hv
ψ12  ψ22          --------------->        ψ12  ψ2 ψ3

ground  state                          lowest excited state

HOMO refers to Highest Occupied Molecular Orbital

LUMO refers to Lowest Unoccupied Molecular Orbital

The two orbitals best matched in energy will be the highest occupied molecular orbitals or HOMO. on one reactant, and the lowest energy unoccupied MO,or LUMO on the other.

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POSSIBLE HOMO-LUMO COMBINATIONS

Table-1

HOMO

LUMO

RESULT

An occupied n orbital

An empty n orbital

Bond formation only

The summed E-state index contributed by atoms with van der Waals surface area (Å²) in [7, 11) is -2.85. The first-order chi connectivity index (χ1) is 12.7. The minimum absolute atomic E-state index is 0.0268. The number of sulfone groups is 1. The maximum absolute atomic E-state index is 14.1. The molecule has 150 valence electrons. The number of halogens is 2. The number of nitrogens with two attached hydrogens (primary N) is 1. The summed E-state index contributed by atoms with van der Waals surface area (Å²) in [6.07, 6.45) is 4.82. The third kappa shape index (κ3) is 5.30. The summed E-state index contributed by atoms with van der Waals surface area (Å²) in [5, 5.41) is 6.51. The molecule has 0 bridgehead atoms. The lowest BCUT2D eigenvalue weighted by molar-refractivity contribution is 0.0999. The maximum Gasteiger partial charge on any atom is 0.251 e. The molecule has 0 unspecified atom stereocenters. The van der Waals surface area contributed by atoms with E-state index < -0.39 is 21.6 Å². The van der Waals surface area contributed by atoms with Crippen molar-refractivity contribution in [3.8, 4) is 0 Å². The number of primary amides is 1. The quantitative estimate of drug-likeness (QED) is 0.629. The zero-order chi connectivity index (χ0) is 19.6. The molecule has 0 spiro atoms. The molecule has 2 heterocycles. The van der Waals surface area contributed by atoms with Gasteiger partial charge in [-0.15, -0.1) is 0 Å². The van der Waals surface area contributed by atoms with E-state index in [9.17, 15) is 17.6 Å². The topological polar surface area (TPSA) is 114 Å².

An occupied n orbital

A σ*orbital

Bond formation and bond rupture

An occupied n orbital

A π*orbital

Bond formation and bond rupture

πorbital

An empty orbital

Bond formation and bond rupture

π orbital

A  σ*orbital

Bond formation and bond rupture

π orbital

π*  orbital

Bond formation and bond rupture

A  σ orbital

An empty  orbital

Bond formation and bond rupture

A σ orbital

A  σ* orbital

Bond formation and bond rupture

A σ  orbital

π*  orbital

Bond formation and bond rupture

Transition probability
It is not essential that exposure of a compound to ultraviolet or visible light must always gives to an electronic transition. On the other hand, the probability of a particular electronic transition has found to depend
d upon the value of molar extinction coefficient and certain other factors. According transitions can be divided into two categories.
(i) Allowed transitions
(ii) Forbidden transitions